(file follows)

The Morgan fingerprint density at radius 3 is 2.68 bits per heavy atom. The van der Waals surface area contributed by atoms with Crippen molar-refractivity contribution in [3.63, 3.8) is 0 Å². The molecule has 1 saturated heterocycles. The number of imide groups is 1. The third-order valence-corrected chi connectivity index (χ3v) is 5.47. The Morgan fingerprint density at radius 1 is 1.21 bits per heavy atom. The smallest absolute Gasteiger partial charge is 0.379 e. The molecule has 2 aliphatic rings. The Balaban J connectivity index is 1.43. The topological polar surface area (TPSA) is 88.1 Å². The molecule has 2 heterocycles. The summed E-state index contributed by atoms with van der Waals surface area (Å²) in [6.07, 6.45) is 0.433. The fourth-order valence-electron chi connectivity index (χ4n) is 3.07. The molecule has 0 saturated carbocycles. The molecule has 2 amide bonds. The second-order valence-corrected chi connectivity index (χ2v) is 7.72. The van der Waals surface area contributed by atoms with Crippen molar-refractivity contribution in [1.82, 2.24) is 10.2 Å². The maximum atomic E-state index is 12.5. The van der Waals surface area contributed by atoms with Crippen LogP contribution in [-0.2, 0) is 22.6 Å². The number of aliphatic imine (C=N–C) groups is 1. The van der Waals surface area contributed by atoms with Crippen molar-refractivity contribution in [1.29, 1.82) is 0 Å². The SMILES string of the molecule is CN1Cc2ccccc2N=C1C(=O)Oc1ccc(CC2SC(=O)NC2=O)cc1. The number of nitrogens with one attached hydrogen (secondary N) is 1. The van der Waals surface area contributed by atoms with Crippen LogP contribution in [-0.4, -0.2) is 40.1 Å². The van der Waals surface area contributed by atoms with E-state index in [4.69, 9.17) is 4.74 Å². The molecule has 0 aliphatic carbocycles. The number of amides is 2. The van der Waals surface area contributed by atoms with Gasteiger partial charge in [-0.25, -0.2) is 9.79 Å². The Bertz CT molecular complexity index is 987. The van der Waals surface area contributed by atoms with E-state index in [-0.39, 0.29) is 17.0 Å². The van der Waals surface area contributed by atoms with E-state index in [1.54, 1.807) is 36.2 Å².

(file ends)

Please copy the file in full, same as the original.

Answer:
The Morgan fingerprint density at radius 3 is 2.68 bits per heavy atom. The van der Waals surface area contributed by atoms with Crippen molar-refractivity contribution in [3.63, 3.8) is 0 Å². The molecule has 1 saturated heterocycles. The number of imide groups is 1. The third-order valence-corrected chi connectivity index (χ3v) is 5.47. The Morgan fingerprint density at radius 1 is 1.21 bits per heavy atom. The smallest absolute Gasteiger partial charge is 0.379 e. The molecule has 2 aliphatic rings. The Balaban J connectivity index is 1.43. The topological polar surface area (TPSA) is 88.1 Å². The molecule has 2 heterocycles. The summed E-state index contributed by atoms with van der Waals surface area (Å²) in [6.07, 6.45) is 0.433. The fourth-order valence-electron chi connectivity index (χ4n) is 3.07. The molecule has 0 saturated carbocycles. The molecule has 2 amide bonds. The second-order valence-corrected chi connectivity index (χ2v) is 7.72. The van der Waals surface area contributed by atoms with Crippen molar-refractivity contribution in [1.82, 2.24) is 10.2 Å². The maximum atomic E-state index is 12.5. The van der Waals surface area contributed by atoms with Crippen LogP contribution in [-0.2, 0) is 22.6 Å². The number of aliphatic imine (C=N–C) groups is 1. The van der Waals surface area contributed by atoms with Crippen molar-refractivity contribution in [1.29, 1.82) is 0 Å². The SMILES string of the molecule is CN1Cc2ccccc2N=C1C(=O)Oc1ccc(CC2SC(=O)NC2=O)cc1. The number of nitrogens with one attached hydrogen (secondary N) is 1. The van der Waals surface area contributed by atoms with Crippen LogP contribution in [-0.4, -0.2) is 40.1 Å². The van der Waals surface area contributed by atoms with E-state index in [4.69, 9.17) is 4.74 Å². The molecule has 0 aliphatic carbocycles. The number of amides is 2. The van der Waals surface area contributed by atoms with Gasteiger partial charge in [-0.25, -0.2) is 9.79 Å². The Bertz CT molecular complexity index is 987. The van der Waals surface area contributed by atoms with E-state index in [-0.39, 0.29) is 17.0 Å². The van der Waals surface area contributed by atoms with E-state index in [1.54, 1.807) is 36.2 Å².